Change Yourself…Change The World.


Grameen Bank the Second
June 22, 2009, 2:25 pm
Filed under: Bangladesh

First off, a little about Bangladesh.
Today, I watched a toddler get hit by a car on the highway. We were driving by so I didn’t get to see the aftermath (I think he was okay), but it was an absolutely shocking thing to see. The roads and cars here are unbelievable and dangerous. Interns have told me they’ve gotten into car accidents at least 3 or 4 times in the month they’ve been here. With India, it is different- they drive just as wildly there, but they always manage to stop half a second before hitting something. In Bangladesh, these cars just plow on through.
Bangladesh is incredibly, incredibly hot. You cannot spent 30 seconds outside without sweating profusely. This is not just because I’m foreign- all of the Bengalis are sweating bullets too. Every time I finally peel off my clothes at the end of the night, it feels as though I had jumped into a swimming pool. Also, the amount of water I consume here is insane. On average, I’ve been drinking 4 Liters of water a day. As for the food, my body is having a really hard time adjusting to it even though I am sticking to the safest options. Grameen Bank has a deal with a really nice hotel where interns can stay there for much cheaper than the normal price. Even the food from this restaurant in the hotel has given me the runs nonstop for three days, and an unhappy stomach.
Excuse me for the graphic and probably unnecessary details. I am just trying to give a picture of what it is like trying to adjust to the life here in Bangladesh. Truthfully, it may sound horrible to everyone who is reading this, but I love it here. I don’t know whether it’s because I’ve went through all of these problems traveling in India and maybe it reminds me of the amazing experience I had with Carpe Diem… but it’s pretty cool for me to not be bothered by the fact that I’m sweating buckets every day, facing stomach cramps and pink eye and cockroaches in the hotel room, and I am totally comfortable with the situation. It reminds me of how far I’ve come from the person I was a mere two years ago.
Today I bought material for my first salwar kameez. In Bangladesh it is the most common clothing worn by women, and it is also widely worn in India, Nepal, and Pakistan. I have refrained from buying a sari or a salwar kameez when I was in India, but I decided it was high time I get myself one (partly because I have no appropriate clothes for Bangladesh anyway- you have to cover your legs and shoulders here since it is a conservative Muslim society). I wanted to get it done the real way instead of just buying a ready-made one in the store- I wanted to buy material and then get it tailored. After hours of searching, I finally found the right cloth. They come out tomorrow- hope it looks fabulous.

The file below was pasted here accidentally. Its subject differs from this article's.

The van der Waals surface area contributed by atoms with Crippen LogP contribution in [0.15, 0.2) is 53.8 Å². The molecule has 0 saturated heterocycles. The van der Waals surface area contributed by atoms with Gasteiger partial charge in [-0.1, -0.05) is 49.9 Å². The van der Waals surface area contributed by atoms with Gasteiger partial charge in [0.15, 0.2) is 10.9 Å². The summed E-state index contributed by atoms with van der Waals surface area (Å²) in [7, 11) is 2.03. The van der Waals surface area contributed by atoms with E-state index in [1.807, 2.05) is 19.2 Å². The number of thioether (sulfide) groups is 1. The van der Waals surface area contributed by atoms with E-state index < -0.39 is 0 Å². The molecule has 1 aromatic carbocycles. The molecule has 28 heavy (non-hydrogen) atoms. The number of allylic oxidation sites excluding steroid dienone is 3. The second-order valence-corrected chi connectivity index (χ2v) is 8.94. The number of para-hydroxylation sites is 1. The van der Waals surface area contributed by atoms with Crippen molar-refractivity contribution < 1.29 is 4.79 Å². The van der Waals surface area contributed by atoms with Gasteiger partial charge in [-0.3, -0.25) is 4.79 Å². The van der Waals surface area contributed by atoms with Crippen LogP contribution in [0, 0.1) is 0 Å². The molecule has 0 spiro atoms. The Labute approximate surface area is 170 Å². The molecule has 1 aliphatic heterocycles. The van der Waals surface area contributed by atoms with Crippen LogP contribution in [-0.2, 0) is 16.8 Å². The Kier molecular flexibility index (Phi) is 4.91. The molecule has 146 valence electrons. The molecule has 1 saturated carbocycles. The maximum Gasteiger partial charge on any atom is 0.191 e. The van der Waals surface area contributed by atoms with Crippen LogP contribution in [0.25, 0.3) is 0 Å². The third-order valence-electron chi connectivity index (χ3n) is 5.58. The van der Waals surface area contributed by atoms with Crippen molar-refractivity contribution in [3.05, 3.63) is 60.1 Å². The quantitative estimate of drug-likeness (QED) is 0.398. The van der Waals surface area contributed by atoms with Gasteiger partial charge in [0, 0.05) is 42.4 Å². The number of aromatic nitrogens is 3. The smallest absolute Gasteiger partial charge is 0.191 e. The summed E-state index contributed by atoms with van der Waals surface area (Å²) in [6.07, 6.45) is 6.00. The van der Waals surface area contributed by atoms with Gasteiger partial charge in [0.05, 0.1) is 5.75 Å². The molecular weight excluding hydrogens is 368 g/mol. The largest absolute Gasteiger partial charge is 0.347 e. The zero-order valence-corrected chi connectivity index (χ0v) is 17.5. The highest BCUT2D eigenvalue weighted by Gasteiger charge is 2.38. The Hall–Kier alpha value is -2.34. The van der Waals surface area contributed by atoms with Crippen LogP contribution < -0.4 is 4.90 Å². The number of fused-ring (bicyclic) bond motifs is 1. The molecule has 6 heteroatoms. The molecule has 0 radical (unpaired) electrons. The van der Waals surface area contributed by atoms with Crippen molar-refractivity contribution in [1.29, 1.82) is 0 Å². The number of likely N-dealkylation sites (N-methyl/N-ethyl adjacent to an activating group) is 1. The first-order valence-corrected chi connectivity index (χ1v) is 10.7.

On to Grameen Bank.
Grameen Bank is astounding. I honestly feel that I am having an experience as amazing as my first trip to India with Carpe Diem in 2008. I am learning so much here it is unbelievable- I feel as if I’ve taken a crash course in micro-finance for the past two days. I feel that a whole new world has suddenly been opened up to me, and I am trying to absorb every single detail that I can, while I can. Today we (some interns along with my coordinator, Mr. Kabir) went to visit a branch in a rural village 50 km outside of Dhaka. We went to visit a center meeting and met Grameen borrowers (the poor people in Bangladesh who are taking out loans from Grameen Bank), drank sprite, played with the children, and asked all kinds of questions to borrowers about what they do with their loans. It was quite an eye-opening experience. The level that Grameen Bank works at is so intricate, covers so many areas, and helps so many people in all aspects of their life. They are not just a bank that the poor can borrow from, but they also provide savings accounts with high interest rates, advice on businesses to start, information on health and education, higher education loans for borrower’s children, and a much longer comprehensive list of things that they offer to Grameen borrowers.

Truthfully, I am so lucky and happy to be working here, and I am so happy I made the decision to come here. I am so interested in micro finance, and working with Grameen Bank is a dream come true on so many levels. Speaking of which, I might be meeting Muhammad Yunus on Thursday!!

If you come to Grameen Bank with a plan and an agenda, and are constantly on top of your coordinator getting him to coordinate events for you; if you ask questions at every turn about loans and savings accounts and premiums; if you are willing to get up at 6:45 AM and get back at 7:30 PM… then Grameen Bank will be an absolutely, jaw-droppingly, beautiful discovery for anyone that wants to learn about micro-finance, banking, or business. This is one of the best decisions I have ever made in my life. I am so proud to be working here and learning here.

I am also very proud of my negotiating skills. Instead of sitting around like all of the other new interns are, tomorrow I am meeting with a Grameen sister company, Grameen communications, and on Wednesday I am visiting another sister company, Grameen Shakti (energy), and on Thursday I am meeting with Grameen Trust (a micro-finance replication company for MFIs all over the world) and possibly Muhammad Yunus. On Saturday I leave for a four day stay at a two star branch in a rural village in Bangladesh. I can’t believe how amazing the next week is going to be.

Sorry these posts have all been so long. I have only conveyed about 3% of my day to you, that is how intense it is here. I am loving every second of it.

Much love,
Brittany


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